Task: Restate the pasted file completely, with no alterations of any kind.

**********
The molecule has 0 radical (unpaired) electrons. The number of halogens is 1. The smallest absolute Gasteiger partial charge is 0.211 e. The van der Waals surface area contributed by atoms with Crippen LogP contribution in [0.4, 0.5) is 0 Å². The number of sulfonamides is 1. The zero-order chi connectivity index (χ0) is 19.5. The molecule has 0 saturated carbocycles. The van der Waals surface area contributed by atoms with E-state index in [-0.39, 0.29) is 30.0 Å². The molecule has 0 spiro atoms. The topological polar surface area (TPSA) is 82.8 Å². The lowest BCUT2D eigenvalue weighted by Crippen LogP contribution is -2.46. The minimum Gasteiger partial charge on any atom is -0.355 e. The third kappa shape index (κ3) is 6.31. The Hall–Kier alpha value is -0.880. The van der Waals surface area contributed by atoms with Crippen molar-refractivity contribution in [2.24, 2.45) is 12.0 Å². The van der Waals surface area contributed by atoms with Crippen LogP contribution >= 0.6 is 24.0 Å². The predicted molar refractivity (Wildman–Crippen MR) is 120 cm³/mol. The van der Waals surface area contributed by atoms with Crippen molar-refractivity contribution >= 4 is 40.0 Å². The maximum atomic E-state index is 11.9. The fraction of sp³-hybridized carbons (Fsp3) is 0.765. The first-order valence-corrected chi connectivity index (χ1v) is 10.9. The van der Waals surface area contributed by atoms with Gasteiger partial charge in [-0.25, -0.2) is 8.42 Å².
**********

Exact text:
The molecule has 0 radical (unpaired) electrons. The number of halogens is 1. The smallest absolute Gasteiger partial charge is 0.211 e. The van der Waals surface area contributed by atoms with Crippen LogP contribution in [0.4, 0.5) is 0 Å². The number of sulfonamides is 1. The zero-order chi connectivity index (χ0) is 19.5. The molecule has 0 saturated carbocycles. The van der Waals surface area contributed by atoms with E-state index in [-0.39, 0.29) is 30.0 Å². The molecule has 0 spiro atoms. The topological polar surface area (TPSA) is 82.8 Å². The lowest BCUT2D eigenvalue weighted by Crippen LogP contribution is -2.46. The minimum Gasteiger partial charge on any atom is -0.355 e. The third kappa shape index (κ3) is 6.31. The Hall–Kier alpha value is -0.880. The van der Waals surface area contributed by atoms with Crippen molar-refractivity contribution in [2.24, 2.45) is 12.0 Å². The van der Waals surface area contributed by atoms with Crippen LogP contribution >= 0.6 is 24.0 Å². The predicted molar refractivity (Wildman–Crippen MR) is 120 cm³/mol. The van der Waals surface area contributed by atoms with Crippen molar-refractivity contribution >= 4 is 40.0 Å². The maximum atomic E-state index is 11.9. The fraction of sp³-hybridized carbons (Fsp3) is 0.765. The first-order valence-corrected chi connectivity index (χ1v) is 10.9. The van der Waals surface area contributed by atoms with Gasteiger partial charge in [-0.25, -0.2) is 8.42 Å².